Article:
This first appeared on my old blog on 4th October 2005:
The 14th February is a day of significance. It is the anniversary of the Battle of Pasir Panjang Ridge (now Kent Ridge) in 1942, during which the Malay Regiment was all but wiped out by invading forces during their last stand at Opium Hill.
Six British officers, seven Malay officers and 146 other ranks were killed in battle. Singapore would fall a day later on 15th February 1942.
General Arthur Percival (GOC Malaya) had this to say about the Regiment,
“…by their stubborn defence of the Pasir Panjang ridge at the height of the Battle of Singapore, they set an example of steadfastness and endurance which will become a great tradition in the Regiment and inspiration for future generations”.
In 1987, I first visited Kent Ridge with a botany class. I would revisit the place many times over the years to study the ecosystem, the plants, bats, other wildlife, or take a short cut to Central Library or enjoy the view from my room on the 7th floor of KE VII Hall’s E block.
The battle was a story I had heard vague references to in the 90′s. No one knew much details at the time. In 2002, I decided to setup a webpage about Kent Ridge, and in searching for sources, Idiscovered a thesis by an NUS history student, Dol Ramli, nestled all this while in NUS’ Central Library!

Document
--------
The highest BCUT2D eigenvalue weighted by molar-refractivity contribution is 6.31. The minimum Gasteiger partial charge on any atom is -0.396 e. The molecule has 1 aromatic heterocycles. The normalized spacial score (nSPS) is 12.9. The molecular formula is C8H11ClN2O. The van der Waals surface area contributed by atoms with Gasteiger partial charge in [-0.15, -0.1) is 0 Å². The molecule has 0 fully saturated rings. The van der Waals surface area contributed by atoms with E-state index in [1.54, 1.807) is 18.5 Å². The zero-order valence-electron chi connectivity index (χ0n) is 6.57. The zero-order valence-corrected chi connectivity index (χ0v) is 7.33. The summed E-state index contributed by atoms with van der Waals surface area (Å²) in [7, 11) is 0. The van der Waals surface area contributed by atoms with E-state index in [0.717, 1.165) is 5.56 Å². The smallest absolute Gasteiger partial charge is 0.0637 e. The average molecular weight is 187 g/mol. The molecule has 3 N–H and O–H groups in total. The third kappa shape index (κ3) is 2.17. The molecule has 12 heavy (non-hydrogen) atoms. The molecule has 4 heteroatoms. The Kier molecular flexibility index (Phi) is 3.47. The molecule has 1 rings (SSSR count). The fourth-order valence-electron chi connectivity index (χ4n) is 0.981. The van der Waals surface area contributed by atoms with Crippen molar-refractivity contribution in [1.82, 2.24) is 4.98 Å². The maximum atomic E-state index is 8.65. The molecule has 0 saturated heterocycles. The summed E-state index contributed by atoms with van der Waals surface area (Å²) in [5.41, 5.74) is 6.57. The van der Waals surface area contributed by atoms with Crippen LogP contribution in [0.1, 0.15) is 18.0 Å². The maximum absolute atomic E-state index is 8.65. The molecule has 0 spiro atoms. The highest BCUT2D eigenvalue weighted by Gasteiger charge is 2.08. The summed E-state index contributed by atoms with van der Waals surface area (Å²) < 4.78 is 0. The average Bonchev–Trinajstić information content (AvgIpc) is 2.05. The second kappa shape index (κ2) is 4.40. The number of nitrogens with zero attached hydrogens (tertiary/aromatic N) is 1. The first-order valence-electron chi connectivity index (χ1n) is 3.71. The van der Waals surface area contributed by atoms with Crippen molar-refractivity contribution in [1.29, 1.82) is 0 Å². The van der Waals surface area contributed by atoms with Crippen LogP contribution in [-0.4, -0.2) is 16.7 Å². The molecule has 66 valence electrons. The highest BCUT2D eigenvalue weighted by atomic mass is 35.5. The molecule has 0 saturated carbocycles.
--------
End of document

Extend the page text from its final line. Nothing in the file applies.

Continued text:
Dol Ramli’s published his honours thesis as the History of the Malay Regiment 1933-1942 in the Journal of the Malaysian Branch of the Royal Asiatic Society in 1965.
A very nicely written condensed version by Lim Kay Tong was lost when the site it was on was retired. Thanks to the Internet Archive Wayback Machine, I retrieved the article and hosted it on Habitatnews.
Today you can get an overview of the Battle of Singapore and Passer Panjang at the Reflections at Bukit Chandu, an interpretive centre opened on 15th February 2002. Located at then end of Pepys Road, off Pasir Panjang, it is a short walk from Kent Ridge Park via a walkway which allows you a close look at the surroundings and the Tiup-tip plant (Adinandra dumosa), the characteristic plant of the ridge’s secondary forest.
This Saturday, 9th February 2013, is Chinese New Year’s eve. It was also the eve in 1942 when the battle ended on Pasr Panjang Ridge. We will commemorate the battle with a walk from the University Cultural Centre to the Reflections at Bukit Chandu.
Details at Habitatnews.